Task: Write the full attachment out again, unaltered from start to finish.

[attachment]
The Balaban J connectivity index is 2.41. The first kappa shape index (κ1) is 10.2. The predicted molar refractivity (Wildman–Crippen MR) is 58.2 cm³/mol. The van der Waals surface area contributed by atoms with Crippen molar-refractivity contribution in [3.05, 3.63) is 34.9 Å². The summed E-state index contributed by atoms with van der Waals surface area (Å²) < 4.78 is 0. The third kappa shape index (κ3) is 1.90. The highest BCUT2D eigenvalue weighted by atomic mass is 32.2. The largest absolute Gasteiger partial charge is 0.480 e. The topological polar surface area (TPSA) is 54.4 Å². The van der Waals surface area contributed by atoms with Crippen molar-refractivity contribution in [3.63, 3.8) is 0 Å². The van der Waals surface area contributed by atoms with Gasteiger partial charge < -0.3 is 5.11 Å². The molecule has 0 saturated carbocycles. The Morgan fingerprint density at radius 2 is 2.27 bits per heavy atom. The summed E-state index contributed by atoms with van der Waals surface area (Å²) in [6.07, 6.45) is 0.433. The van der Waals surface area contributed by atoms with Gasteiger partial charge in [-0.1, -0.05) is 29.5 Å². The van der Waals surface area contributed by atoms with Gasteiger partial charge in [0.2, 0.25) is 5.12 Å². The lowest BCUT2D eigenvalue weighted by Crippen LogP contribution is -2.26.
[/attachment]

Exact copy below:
The Balaban J connectivity index is 2.41. The first kappa shape index (κ1) is 10.2. The predicted molar refractivity (Wildman–Crippen MR) is 58.2 cm³/mol. The van der Waals surface area contributed by atoms with Crippen molar-refractivity contribution in [3.05, 3.63) is 34.9 Å². The summed E-state index contributed by atoms with van der Waals surface area (Å²) < 4.78 is 0. The third kappa shape index (κ3) is 1.90. The highest BCUT2D eigenvalue weighted by atomic mass is 32.2. The largest absolute Gasteiger partial charge is 0.480 e. The topological polar surface area (TPSA) is 54.4 Å². The van der Waals surface area contributed by atoms with Crippen molar-refractivity contribution in [3.63, 3.8) is 0 Å². The van der Waals surface area contributed by atoms with Gasteiger partial charge < -0.3 is 5.11 Å². The molecule has 0 saturated carbocycles. The Morgan fingerprint density at radius 2 is 2.27 bits per heavy atom. The summed E-state index contributed by atoms with van der Waals surface area (Å²) in [6.07, 6.45) is 0.433. The van der Waals surface area contributed by atoms with Gasteiger partial charge in [-0.1, -0.05) is 29.5 Å². The van der Waals surface area contributed by atoms with Gasteiger partial charge in [0.2, 0.25) is 5.12 Å². The lowest BCUT2D eigenvalue weighted by Crippen LogP contribution is -2.26.